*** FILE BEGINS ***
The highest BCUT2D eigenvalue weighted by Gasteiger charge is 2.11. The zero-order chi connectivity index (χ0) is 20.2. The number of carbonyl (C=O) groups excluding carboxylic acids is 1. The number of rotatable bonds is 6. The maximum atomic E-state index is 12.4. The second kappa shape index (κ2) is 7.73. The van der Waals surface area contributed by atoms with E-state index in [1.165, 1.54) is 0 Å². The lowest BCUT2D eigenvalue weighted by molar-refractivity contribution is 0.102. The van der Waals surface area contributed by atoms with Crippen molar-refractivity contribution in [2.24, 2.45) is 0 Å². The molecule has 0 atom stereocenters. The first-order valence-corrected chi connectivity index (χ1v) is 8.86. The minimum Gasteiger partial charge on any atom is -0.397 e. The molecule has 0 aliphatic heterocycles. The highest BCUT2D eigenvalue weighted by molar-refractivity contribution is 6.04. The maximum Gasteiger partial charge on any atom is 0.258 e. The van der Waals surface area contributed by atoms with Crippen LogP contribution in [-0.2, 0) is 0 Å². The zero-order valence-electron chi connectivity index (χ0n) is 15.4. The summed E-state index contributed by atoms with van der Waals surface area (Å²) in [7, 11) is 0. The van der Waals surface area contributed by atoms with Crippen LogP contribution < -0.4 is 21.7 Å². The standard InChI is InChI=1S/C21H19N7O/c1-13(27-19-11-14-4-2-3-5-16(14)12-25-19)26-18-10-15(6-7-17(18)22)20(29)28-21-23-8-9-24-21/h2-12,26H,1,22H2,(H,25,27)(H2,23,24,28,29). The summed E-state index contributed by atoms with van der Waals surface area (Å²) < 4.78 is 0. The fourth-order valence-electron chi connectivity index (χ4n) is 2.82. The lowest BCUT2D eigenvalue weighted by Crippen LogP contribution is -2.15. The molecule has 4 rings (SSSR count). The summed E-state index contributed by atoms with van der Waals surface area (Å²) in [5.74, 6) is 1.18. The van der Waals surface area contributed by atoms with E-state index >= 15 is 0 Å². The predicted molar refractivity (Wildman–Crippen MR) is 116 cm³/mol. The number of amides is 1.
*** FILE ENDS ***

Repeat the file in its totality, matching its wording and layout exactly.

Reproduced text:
The highest BCUT2D eigenvalue weighted by Gasteiger charge is 2.11. The zero-order chi connectivity index (χ0) is 20.2. The number of carbonyl (C=O) groups excluding carboxylic acids is 1. The number of rotatable bonds is 6. The maximum atomic E-state index is 12.4. The second kappa shape index (κ2) is 7.73. The van der Waals surface area contributed by atoms with E-state index in [1.165, 1.54) is 0 Å². The lowest BCUT2D eigenvalue weighted by molar-refractivity contribution is 0.102. The van der Waals surface area contributed by atoms with Crippen molar-refractivity contribution in [2.24, 2.45) is 0 Å². The molecule has 0 atom stereocenters. The first-order valence-corrected chi connectivity index (χ1v) is 8.86. The minimum Gasteiger partial charge on any atom is -0.397 e. The molecule has 0 aliphatic heterocycles. The highest BCUT2D eigenvalue weighted by molar-refractivity contribution is 6.04. The maximum Gasteiger partial charge on any atom is 0.258 e. The van der Waals surface area contributed by atoms with Crippen LogP contribution in [-0.2, 0) is 0 Å². The zero-order valence-electron chi connectivity index (χ0n) is 15.4. The summed E-state index contributed by atoms with van der Waals surface area (Å²) in [7, 11) is 0. The van der Waals surface area contributed by atoms with Crippen LogP contribution < -0.4 is 21.7 Å². The standard InChI is InChI=1S/C21H19N7O/c1-13(27-19-11-14-4-2-3-5-16(14)12-25-19)26-18-10-15(6-7-17(18)22)20(29)28-21-23-8-9-24-21/h2-12,26H,1,22H2,(H,25,27)(H2,23,24,28,29). The summed E-state index contributed by atoms with van der Waals surface area (Å²) < 4.78 is 0. The fourth-order valence-electron chi connectivity index (χ4n) is 2.82. The lowest BCUT2D eigenvalue weighted by Crippen LogP contribution is -2.15. The molecule has 4 rings (SSSR count). The summed E-state index contributed by atoms with van der Waals surface area (Å²) in [5.74, 6) is 1.18. The van der Waals surface area contributed by atoms with E-state index >= 15 is 0 Å². The predicted molar refractivity (Wildman–Crippen MR) is 116 cm³/mol. The number of amides is 1.